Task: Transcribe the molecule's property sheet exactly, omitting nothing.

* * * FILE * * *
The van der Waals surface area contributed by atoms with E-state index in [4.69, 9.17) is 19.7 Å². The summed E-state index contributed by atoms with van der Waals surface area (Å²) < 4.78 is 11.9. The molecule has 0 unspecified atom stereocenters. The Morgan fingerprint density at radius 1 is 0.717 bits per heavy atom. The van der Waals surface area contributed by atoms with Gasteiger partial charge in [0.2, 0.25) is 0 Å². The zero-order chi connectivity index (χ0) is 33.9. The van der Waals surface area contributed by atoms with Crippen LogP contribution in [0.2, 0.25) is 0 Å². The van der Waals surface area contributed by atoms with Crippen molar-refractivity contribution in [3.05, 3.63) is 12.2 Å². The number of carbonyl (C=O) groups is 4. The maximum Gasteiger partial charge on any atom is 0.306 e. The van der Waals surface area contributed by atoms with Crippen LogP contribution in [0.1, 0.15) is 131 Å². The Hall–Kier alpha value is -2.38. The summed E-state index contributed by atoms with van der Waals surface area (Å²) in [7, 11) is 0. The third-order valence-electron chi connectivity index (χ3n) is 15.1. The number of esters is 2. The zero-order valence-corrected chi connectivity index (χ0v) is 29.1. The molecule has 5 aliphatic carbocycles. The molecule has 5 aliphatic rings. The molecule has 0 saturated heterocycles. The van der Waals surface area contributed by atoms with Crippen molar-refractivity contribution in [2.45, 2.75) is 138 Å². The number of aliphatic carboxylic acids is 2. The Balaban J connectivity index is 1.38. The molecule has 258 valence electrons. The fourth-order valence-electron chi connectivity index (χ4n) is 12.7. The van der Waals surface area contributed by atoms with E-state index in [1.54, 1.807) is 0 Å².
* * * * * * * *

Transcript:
The van der Waals surface area contributed by atoms with E-state index in [4.69, 9.17) is 19.7 Å². The summed E-state index contributed by atoms with van der Waals surface area (Å²) < 4.78 is 11.9. The molecule has 0 unspecified atom stereocenters. The Morgan fingerprint density at radius 1 is 0.717 bits per heavy atom. The van der Waals surface area contributed by atoms with Gasteiger partial charge in [0.2, 0.25) is 0 Å². The zero-order chi connectivity index (χ0) is 33.9. The van der Waals surface area contributed by atoms with Crippen LogP contribution in [0.2, 0.25) is 0 Å². The van der Waals surface area contributed by atoms with Crippen molar-refractivity contribution in [3.05, 3.63) is 12.2 Å². The number of carbonyl (C=O) groups is 4. The maximum Gasteiger partial charge on any atom is 0.306 e. The van der Waals surface area contributed by atoms with Crippen LogP contribution in [0.1, 0.15) is 131 Å². The Hall–Kier alpha value is -2.38. The summed E-state index contributed by atoms with van der Waals surface area (Å²) in [7, 11) is 0. The third-order valence-electron chi connectivity index (χ3n) is 15.1. The number of esters is 2. The zero-order valence-corrected chi connectivity index (χ0v) is 29.1. The molecule has 5 aliphatic carbocycles. The molecule has 5 aliphatic rings. The molecule has 0 saturated heterocycles. The van der Waals surface area contributed by atoms with Crippen molar-refractivity contribution in [2.45, 2.75) is 138 Å². The number of aliphatic carboxylic acids is 2. The Balaban J connectivity index is 1.38. The molecule has 258 valence electrons. The fourth-order valence-electron chi connectivity index (χ4n) is 12.7. The van der Waals surface area contributed by atoms with E-state index in [1.54, 1.807) is 0 Å².